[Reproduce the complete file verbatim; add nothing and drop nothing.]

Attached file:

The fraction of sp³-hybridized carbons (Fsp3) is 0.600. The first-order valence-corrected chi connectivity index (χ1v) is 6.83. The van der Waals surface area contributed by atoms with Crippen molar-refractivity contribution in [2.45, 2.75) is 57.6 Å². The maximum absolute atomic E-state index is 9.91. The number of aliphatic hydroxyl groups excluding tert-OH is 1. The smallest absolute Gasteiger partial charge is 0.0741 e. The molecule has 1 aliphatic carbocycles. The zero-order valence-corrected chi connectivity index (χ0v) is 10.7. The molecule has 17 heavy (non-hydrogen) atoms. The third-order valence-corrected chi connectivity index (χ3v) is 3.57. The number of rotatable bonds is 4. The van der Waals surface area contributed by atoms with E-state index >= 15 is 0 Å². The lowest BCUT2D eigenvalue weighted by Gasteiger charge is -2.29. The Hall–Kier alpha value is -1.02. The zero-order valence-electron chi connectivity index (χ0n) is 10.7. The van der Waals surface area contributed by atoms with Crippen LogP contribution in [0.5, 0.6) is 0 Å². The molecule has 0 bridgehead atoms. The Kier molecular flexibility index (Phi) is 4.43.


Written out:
The fraction of sp³-hybridized carbons (Fsp3) is 0.600. The first-order valence-corrected chi connectivity index (χ1v) is 6.83. The van der Waals surface area contributed by atoms with Crippen molar-refractivity contribution in [2.45, 2.75) is 57.6 Å². The maximum absolute atomic E-state index is 9.91. The number of aliphatic hydroxyl groups excluding tert-OH is 1. The smallest absolute Gasteiger partial charge is 0.0741 e. The molecule has 1 aliphatic carbocycles. The zero-order valence-corrected chi connectivity index (χ0v) is 10.7. The molecule has 17 heavy (non-hydrogen) atoms. The third-order valence-corrected chi connectivity index (χ3v) is 3.57. The number of rotatable bonds is 4. The van der Waals surface area contributed by atoms with E-state index >= 15 is 0 Å². The lowest BCUT2D eigenvalue weighted by Gasteiger charge is -2.29. The Hall–Kier alpha value is -1.02. The zero-order valence-electron chi connectivity index (χ0n) is 10.7. The van der Waals surface area contributed by atoms with Crippen LogP contribution in [0.5, 0.6) is 0 Å². The molecule has 0 bridgehead atoms. The Kier molecular flexibility index (Phi) is 4.43.